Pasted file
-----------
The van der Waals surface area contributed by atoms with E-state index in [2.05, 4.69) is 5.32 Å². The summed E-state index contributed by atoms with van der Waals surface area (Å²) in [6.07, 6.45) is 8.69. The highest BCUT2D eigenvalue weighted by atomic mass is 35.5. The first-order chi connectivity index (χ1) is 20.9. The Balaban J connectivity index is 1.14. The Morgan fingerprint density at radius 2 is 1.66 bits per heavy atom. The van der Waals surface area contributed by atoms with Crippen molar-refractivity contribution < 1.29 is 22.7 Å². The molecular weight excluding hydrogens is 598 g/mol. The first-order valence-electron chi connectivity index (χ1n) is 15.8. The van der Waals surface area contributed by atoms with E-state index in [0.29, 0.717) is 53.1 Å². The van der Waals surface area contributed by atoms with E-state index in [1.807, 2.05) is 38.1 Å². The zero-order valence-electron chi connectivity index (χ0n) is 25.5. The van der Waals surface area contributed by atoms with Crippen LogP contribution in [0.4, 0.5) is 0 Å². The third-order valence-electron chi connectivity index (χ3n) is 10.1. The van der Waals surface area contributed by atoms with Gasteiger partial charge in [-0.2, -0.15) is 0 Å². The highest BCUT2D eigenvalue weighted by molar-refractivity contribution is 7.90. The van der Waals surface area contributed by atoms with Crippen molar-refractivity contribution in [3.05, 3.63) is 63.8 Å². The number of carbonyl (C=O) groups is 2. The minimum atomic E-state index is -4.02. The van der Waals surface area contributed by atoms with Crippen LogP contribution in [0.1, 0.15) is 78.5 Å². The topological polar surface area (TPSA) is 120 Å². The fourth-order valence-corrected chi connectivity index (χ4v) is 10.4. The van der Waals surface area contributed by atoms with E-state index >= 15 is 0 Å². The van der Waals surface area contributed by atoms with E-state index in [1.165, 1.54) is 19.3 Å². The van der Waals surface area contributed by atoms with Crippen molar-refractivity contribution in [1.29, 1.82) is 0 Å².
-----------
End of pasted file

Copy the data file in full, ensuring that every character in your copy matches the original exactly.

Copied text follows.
The van der Waals surface area contributed by atoms with E-state index in [2.05, 4.69) is 5.32 Å². The summed E-state index contributed by atoms with van der Waals surface area (Å²) in [6.07, 6.45) is 8.69. The highest BCUT2D eigenvalue weighted by atomic mass is 35.5. The first-order chi connectivity index (χ1) is 20.9. The Balaban J connectivity index is 1.14. The Morgan fingerprint density at radius 2 is 1.66 bits per heavy atom. The van der Waals surface area contributed by atoms with Crippen molar-refractivity contribution < 1.29 is 22.7 Å². The molecular weight excluding hydrogens is 598 g/mol. The first-order valence-electron chi connectivity index (χ1n) is 15.8. The van der Waals surface area contributed by atoms with E-state index in [0.29, 0.717) is 53.1 Å². The van der Waals surface area contributed by atoms with E-state index in [1.807, 2.05) is 38.1 Å². The zero-order valence-electron chi connectivity index (χ0n) is 25.5. The van der Waals surface area contributed by atoms with Crippen LogP contribution in [0.4, 0.5) is 0 Å². The third-order valence-electron chi connectivity index (χ3n) is 10.1. The van der Waals surface area contributed by atoms with Gasteiger partial charge in [-0.2, -0.15) is 0 Å². The highest BCUT2D eigenvalue weighted by molar-refractivity contribution is 7.90. The van der Waals surface area contributed by atoms with Crippen molar-refractivity contribution in [3.05, 3.63) is 63.8 Å². The number of carbonyl (C=O) groups is 2. The minimum atomic E-state index is -4.02. The van der Waals surface area contributed by atoms with Crippen LogP contribution in [0.1, 0.15) is 78.5 Å². The topological polar surface area (TPSA) is 120 Å². The fourth-order valence-corrected chi connectivity index (χ4v) is 10.4. The van der Waals surface area contributed by atoms with E-state index >= 15 is 0 Å². The van der Waals surface area contributed by atoms with E-state index in [1.165, 1.54) is 19.3 Å². The van der Waals surface area contributed by atoms with Crippen molar-refractivity contribution in [1.29, 1.82) is 0 Å².